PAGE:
CET4 TEM4 考 研 TOEFL CET6
talent “大能”→天才, 人才，才干
来自拉丁语 talentum,重量，一定数目的钱，来自希腊语 talanton,称量，一定的重量，一定数 目的钱，来自 PIE*tele,举起，称重，词源同 extol,tolerate.据考证，1 talent 为 6000 古希腊货 币 drachma,在当时为一大笔钱。现词义来自圣经的一则寓言，讲得是主人要出远门，按能力 给了三个奴隶一个 5 talenta,一个 2 talenta,一个 1talent,很久以后主人回来了，前两个奴隶用钱 投资钱生钱，最后一个奴隶把钱埋在地底下，主人生气的说，即使你不会投资，你把钱存入 银行至少也有利息啊，我要没收你的钱，把钱交给有能力的人。后引申词义天才，天资等。
- talent:  Greek tálanton meant ‘balance, weight’, and hence ‘unit of weight or money’. Latin borrowed it as talentum, using it metaphorically for ‘mental inclination’, and it was in this sense that English originally acquired it, via Old French talent. ‘Unit of money’ did not arrive (apart from one isolated Old English instance) until the late 14th century, and it was the use of the word in the parable of the talents (Matthew 25:14–30), in which a master gave his servants talents (money), which two of them put out to interest, earning their master’s approval, while the other less enterprising servant simply buried his, that led in the early 15th century to the use of the term for ‘aptitude, ability’.
- talent (n.)
- late 13c., "inclination, disposition, will, desire," from Old French talent (12c.), from Medieval Latin talenta, plural of talentum "inclination, leaning, will, desire" (11c.), in classical Latin "balance, weight; sum of money," from Greek talanton "a balance, pair of scales," hence "weight, definite weight, anything weighed," and in later times sum of money," from PIE *tele- "to lift, support, weigh," "with derivatives referring to measured weights and thence money and payment" [Watkins]; see extol.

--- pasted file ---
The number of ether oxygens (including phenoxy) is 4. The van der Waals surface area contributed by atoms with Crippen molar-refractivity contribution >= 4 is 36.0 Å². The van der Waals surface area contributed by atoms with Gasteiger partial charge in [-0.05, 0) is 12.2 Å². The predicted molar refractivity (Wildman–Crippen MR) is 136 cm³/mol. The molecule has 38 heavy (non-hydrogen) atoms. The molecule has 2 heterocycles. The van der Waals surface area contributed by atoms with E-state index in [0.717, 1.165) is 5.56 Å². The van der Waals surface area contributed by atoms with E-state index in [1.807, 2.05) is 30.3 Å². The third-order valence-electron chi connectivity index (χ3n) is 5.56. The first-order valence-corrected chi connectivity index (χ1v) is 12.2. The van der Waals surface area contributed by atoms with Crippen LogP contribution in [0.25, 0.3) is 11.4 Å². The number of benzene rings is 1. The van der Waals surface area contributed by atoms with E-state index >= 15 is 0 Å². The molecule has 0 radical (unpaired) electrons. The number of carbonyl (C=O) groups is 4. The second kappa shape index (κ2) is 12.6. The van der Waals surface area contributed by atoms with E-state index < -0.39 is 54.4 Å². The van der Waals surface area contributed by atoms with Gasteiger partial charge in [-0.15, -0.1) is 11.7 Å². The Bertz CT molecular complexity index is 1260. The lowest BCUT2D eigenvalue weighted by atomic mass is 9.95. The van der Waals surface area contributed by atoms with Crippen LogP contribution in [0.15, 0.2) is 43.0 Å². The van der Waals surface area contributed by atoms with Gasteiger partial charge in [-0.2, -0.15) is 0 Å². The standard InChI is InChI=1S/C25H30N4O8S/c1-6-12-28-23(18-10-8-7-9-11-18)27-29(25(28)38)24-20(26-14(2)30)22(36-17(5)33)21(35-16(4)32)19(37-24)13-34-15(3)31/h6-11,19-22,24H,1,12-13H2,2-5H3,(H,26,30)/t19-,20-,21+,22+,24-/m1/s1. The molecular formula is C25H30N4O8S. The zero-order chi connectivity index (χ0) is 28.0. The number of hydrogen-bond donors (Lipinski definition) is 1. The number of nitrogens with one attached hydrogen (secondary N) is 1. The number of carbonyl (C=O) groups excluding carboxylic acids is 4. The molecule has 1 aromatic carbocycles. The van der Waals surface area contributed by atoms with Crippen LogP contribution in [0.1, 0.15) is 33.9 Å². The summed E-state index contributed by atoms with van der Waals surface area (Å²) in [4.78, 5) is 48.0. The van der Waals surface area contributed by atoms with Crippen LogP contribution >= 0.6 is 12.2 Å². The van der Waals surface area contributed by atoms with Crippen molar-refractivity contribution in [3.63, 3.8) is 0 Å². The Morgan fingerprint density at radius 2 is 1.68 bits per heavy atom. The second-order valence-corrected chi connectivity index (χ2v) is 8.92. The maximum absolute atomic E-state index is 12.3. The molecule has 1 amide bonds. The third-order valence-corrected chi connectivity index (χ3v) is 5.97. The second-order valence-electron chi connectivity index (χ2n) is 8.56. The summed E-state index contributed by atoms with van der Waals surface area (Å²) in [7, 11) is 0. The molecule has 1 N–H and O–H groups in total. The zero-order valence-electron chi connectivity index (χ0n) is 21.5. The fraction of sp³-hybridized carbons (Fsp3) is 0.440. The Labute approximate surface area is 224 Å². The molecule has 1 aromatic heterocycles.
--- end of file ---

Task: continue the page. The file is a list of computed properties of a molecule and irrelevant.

An ancient denomination of weight, originally Babylonian (though the name is Greek), and varying widely in value among different peoples and at different times. [Century Dictionary]
According to Liddell & Scott, as a monetary sum, considered to consist of 6,000 drachmae, or, in Attica, 57.75 lbs. of silver. Also borrowed in other Germanic languages and Celtic. Attested in Old English as talente). The Medieval Latin and common Romanic sense developed from figurative use of the word in the sense of "money." Meaning "special natural ability, aptitude, gift committed to one for use and improvement" developed by mid-15c., in part perhaps from figurative sense "wealth," but mostly from the parable of the talents in Matt. xxv:14-30. Meaning "persons of ability collectively" is from 1856.
- 1. Talent, hard work and sheer tenacity are all crucial to career success.
- 2. I believe I have the talent to make it.
- 3. With nothing but his own talent, he made himself rich and famous.
- 4. Kauffman was a woman of unique talent and determination.
- 5. The festival remains a valuable showcase for new talent.
[ talent 造句 ]